Saturday, May 28, 2011
When I first moved to the US, I had about 5 cardboard boxes of stuff to my name. None of those boxes contained any furniture and so a very kind young lady lent me her futon so that I'd have something comfy to sleep on. The futon has stayed with us from one move to the next, but it's time has come. It's last incarnation was as part of the kids bed (we merged the futon base with the main body of a kids single bed) but we recently bought a loft bed for them to share and the futon was suddenly in the way. The mattress is currently a sofa/bed in the kids room which left this lovely source of untreated pine just staring at me wanting to be used. Rather than put it on craigslist, I gave in to my urges and decided to transform it into something we needed (and would keep for a long time to come). We've been experimenting with growing fruit and veg in our back yard since last year so it seemed like a good use of the wood to make some planter boxes.
The base was kept together with bolts and screws - no glue! which made for a fun half hour with screwdrivers for me and the kids.
Here are the spoils (except the two 2"x2" poles which were bought at Home Despot):
I figured we could make a couple of planters from all this wood. Lin had the bright idea of using some metal mesh we had left over (from some stacking wire storage cubes) as the base of the planters and it just so happens that the 2"x2" poles fit snugly in the corners after a bit of metal snipping.
After measuring the wood and the wire mesh, it turns out that I could make two planters around 17" tall. I cut up the 2"x4" planks into smaller pieces each 14 1/4" in length and cut 4 legs from the 2"x2" - each measuring 17".
Here are a few rough sketches I made whilst trying to think it through:
And here are all the bits cut to length and ready to be assembled:
I routed out a 1/4" wide by 1/4" deep dado around 1/2" from the bottom on 4 of the small planks so that the wire mesh fitted snugly.
I routed out a similar channel on two adjacent sides of the legs (higher up though, so that the legs stick out the bottom) and then secured the planks to each other and to the legs with wood screws.
Then it was just a matter of attaching the rest of planks. I went for an alternating spiral like pattern.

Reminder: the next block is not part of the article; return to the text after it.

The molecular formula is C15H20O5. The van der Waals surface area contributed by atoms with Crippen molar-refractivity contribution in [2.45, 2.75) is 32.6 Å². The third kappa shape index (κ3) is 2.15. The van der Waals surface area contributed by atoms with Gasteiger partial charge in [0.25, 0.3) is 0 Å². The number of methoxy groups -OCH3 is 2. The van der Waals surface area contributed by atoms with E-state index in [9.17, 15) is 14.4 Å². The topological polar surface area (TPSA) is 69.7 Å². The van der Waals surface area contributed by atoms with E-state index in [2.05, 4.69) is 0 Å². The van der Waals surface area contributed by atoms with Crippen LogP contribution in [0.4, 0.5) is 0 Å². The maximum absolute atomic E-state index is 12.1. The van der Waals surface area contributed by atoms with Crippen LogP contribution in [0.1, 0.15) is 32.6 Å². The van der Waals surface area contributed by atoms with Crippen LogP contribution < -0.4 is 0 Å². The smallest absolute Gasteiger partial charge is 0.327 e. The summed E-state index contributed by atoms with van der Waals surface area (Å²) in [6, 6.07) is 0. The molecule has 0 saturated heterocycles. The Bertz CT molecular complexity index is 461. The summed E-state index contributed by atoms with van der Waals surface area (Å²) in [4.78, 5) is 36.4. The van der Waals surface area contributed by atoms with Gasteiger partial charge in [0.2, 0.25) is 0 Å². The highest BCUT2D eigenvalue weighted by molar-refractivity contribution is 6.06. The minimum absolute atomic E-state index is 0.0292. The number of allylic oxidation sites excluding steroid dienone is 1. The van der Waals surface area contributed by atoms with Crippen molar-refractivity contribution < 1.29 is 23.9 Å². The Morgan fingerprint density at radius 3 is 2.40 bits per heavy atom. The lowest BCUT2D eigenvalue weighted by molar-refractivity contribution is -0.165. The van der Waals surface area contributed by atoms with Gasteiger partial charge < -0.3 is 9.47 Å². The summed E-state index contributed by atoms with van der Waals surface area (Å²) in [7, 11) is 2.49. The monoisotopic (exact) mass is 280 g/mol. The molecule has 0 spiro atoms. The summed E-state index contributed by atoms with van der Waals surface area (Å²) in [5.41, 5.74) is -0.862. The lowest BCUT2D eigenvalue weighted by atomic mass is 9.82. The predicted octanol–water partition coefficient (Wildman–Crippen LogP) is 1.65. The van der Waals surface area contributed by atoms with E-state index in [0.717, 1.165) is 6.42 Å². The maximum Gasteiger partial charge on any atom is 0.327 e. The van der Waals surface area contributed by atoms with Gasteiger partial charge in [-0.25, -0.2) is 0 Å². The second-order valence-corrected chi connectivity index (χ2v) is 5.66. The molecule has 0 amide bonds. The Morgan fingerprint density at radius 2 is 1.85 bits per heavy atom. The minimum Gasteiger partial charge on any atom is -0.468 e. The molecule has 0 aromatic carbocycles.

To finish off I added a lip by cutting and mitering (45 degrees) some siding from the futon and gluing it on (with yellow wood glue). The wood already had a groove in the middle which slotted nicely in place on top of the planters. Then the kids personalised them with some watered down food colouring.
I put on a couple of coats of polyurethane to protect them from the elements (i.e. the kids). Lastly, Lin used some black plastic sheeting to line the inside and attached some cheap acrylic felt to the wire mesh to allow drainage.
The green planter already has some sugar snap peas sprouting out and the red one has some pole beans. Can't wait to start munching on them! Om nom nom!
There's still quite a bit of wood left over (all the thicker pieces and the two widest planks). I think I'll make those into another type of planter when I get the chance (similar to the one in the bottom left of the above picture).
I must get to posting a few more 'tronics' things... The CNC machine has been up and running for months (and is an endless source/sink for tinkering/tweaking) and I have a load of things to post about it. But I think some charlieplexed LEDs should come first since I mentioned them so long ago, built a few prototypes and then went silent. In my defense, building the CNC machine took a lot of time and effort and we're expecting baby#3 any day now. There always seems to be lots going on :) Oh, I found an old Atlas Cabinetmakers saw at a garage sale down the road as well! I think it was built around 1959 & I've got that up and running too. Now that I've gotten over my fear of table saws it'll be good to use it for something creative.